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Thomas Wentworth Higginson, Massachusetts in the Army and Navy during the war of 1861-1865, vol. 1, Mass. officers and men who died. 834 834 Browse Search
William F. Fox, Lt. Col. U. S. V., Regimental Losses in the American Civil War, 1861-1865: A Treatise on the extent and nature of the mortuary losses in the Union regiments, with full and exhaustive statistics compiled from the official records on file in the state military bureaus and at Washington 436 332 Browse Search
Robert Underwood Johnson, Clarence Clough Buell, Battles and Leaders of the Civil War. Volume 4. 178 2 Browse Search
Fitzhugh Lee, General Lee 153 1 Browse Search
Joshua Lawrence Chamberlain, The Passing of the Armies: The Last Campaign of the Armies. 130 0 Browse Search
Thomas Wentworth Higginson, Massachusetts in the Army and Navy during the war of 1861-1865, vol. 2 126 112 Browse Search
Frederick H. Dyer, Compendium of the War of the Rebellion: Regimental Histories 116 82 Browse Search
The Annals of the Civil War Written by Leading Participants North and South (ed. Alexander Kelly McClure) 110 0 Browse Search
The Photographic History of The Civil War: in ten volumes, Thousands of Scenes Photographed 1861-65, with Text by many Special Authorities, Volume 3: The Decisive Battles. (ed. Francis Trevelyan Miller) 76 6 Browse Search
Harper's Encyclopedia of United States History (ed. Benson Lossing) 74 20 Browse Search
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Browsing named entities in The Daily Dispatch: November 4, 1864., [Electronic resource]. You can also browse the collection for Petersburg, Va. (Virginia, United States) or search for Petersburg, Va. (Virginia, United States) in all documents.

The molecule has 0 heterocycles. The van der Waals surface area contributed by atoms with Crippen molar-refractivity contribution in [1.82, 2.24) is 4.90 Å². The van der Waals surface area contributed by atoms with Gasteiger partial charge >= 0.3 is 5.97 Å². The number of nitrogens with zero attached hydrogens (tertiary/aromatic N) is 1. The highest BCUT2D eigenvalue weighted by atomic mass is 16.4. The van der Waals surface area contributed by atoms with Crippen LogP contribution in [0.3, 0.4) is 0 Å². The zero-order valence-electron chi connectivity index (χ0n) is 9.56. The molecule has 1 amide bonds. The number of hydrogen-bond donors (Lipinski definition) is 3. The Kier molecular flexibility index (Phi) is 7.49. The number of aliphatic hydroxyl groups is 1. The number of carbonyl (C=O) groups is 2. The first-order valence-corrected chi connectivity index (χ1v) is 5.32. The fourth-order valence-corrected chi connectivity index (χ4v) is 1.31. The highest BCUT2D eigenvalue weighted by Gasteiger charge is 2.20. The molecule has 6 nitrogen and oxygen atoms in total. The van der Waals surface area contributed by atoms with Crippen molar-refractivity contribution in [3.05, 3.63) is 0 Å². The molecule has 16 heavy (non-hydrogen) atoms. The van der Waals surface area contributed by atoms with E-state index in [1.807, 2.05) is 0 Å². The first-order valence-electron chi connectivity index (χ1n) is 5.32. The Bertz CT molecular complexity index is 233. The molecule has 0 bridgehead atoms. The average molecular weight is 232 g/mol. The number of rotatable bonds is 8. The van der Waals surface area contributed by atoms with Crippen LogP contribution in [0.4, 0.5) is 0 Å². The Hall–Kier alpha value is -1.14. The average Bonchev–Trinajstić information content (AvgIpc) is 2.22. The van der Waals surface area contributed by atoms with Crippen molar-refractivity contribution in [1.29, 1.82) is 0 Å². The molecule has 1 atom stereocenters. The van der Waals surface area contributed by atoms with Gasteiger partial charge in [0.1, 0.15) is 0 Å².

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The Daily Dispatch: November 4, 1864., [Electronic resource], Stop the Runaways.--one thousand dollars reward. (search)
they trod their lonely rounds. A Yankee officer who came out to the picket line in front of Fort Harrison, yesterday morning, remarked to one of our officers that our men were having a very quiet tihey would, he said, make Elliott Hill (our position immediately in front of, and nearest to, Fort Harrison) too hot to hold our fellows. We have not learned that this boast created any considerable e Eighteenth--his only other force on the north side — are still in the trenches at and near Fort Harrison. The Tenth corps, we believe, is composed largely of negroes. Birney, its late commander, he lines late last evening reports that the enemy has reduced his force in our front between Fort Harrison and the river. If this observation is correct, it is further confirmatory of the reported w the north side that the enemy have decreased their force to a considerable degree, and that Fort Harrison is only held by a strong garrison, it is supposed that Grant is preparing for a grand blow e